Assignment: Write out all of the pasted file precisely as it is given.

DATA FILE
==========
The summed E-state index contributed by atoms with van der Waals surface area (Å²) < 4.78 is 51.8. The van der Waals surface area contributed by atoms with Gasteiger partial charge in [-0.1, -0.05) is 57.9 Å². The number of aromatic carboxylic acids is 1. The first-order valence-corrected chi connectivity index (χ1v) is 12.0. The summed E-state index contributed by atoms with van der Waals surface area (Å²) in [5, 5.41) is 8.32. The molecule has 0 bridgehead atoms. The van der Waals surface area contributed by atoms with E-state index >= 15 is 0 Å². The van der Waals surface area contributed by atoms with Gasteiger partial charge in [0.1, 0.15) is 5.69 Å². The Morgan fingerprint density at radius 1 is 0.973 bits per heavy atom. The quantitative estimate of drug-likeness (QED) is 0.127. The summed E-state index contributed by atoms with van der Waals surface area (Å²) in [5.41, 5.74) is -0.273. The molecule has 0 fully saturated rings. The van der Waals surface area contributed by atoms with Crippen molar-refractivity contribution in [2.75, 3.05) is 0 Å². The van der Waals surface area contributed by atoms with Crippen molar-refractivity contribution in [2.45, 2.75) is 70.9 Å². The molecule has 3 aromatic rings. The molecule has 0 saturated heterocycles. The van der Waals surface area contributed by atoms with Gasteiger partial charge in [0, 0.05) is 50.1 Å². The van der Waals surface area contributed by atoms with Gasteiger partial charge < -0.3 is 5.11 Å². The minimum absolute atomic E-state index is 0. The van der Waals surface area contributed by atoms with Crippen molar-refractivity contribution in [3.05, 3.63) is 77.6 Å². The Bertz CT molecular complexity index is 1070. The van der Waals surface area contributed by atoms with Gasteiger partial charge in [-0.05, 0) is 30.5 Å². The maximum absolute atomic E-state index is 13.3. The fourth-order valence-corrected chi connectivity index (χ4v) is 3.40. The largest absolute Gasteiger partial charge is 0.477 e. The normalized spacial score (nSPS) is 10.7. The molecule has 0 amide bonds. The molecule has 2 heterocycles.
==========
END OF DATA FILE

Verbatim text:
The summed E-state index contributed by atoms with van der Waals surface area (Å²) < 4.78 is 51.8. The van der Waals surface area contributed by atoms with Gasteiger partial charge in [-0.1, -0.05) is 57.9 Å². The number of aromatic carboxylic acids is 1. The first-order valence-corrected chi connectivity index (χ1v) is 12.0. The summed E-state index contributed by atoms with van der Waals surface area (Å²) in [5, 5.41) is 8.32. The molecule has 0 bridgehead atoms. The van der Waals surface area contributed by atoms with E-state index >= 15 is 0 Å². The van der Waals surface area contributed by atoms with Gasteiger partial charge in [0.1, 0.15) is 5.69 Å². The Morgan fingerprint density at radius 1 is 0.973 bits per heavy atom. The quantitative estimate of drug-likeness (QED) is 0.127. The summed E-state index contributed by atoms with van der Waals surface area (Å²) in [5.41, 5.74) is -0.273. The molecule has 0 fully saturated rings. The van der Waals surface area contributed by atoms with Crippen molar-refractivity contribution in [2.75, 3.05) is 0 Å². The van der Waals surface area contributed by atoms with Crippen molar-refractivity contribution in [2.45, 2.75) is 70.9 Å². The molecule has 3 aromatic rings. The molecule has 0 saturated heterocycles. The van der Waals surface area contributed by atoms with Gasteiger partial charge in [0, 0.05) is 50.1 Å². The van der Waals surface area contributed by atoms with Gasteiger partial charge < -0.3 is 5.11 Å². The minimum absolute atomic E-state index is 0. The van der Waals surface area contributed by atoms with Crippen molar-refractivity contribution in [3.05, 3.63) is 77.6 Å². The Bertz CT molecular complexity index is 1070. The van der Waals surface area contributed by atoms with Gasteiger partial charge in [-0.05, 0) is 30.5 Å². The maximum absolute atomic E-state index is 13.3. The fourth-order valence-corrected chi connectivity index (χ4v) is 3.40. The largest absolute Gasteiger partial charge is 0.477 e. The normalized spacial score (nSPS) is 10.7. The molecule has 0 amide bonds. The molecule has 2 heterocycles.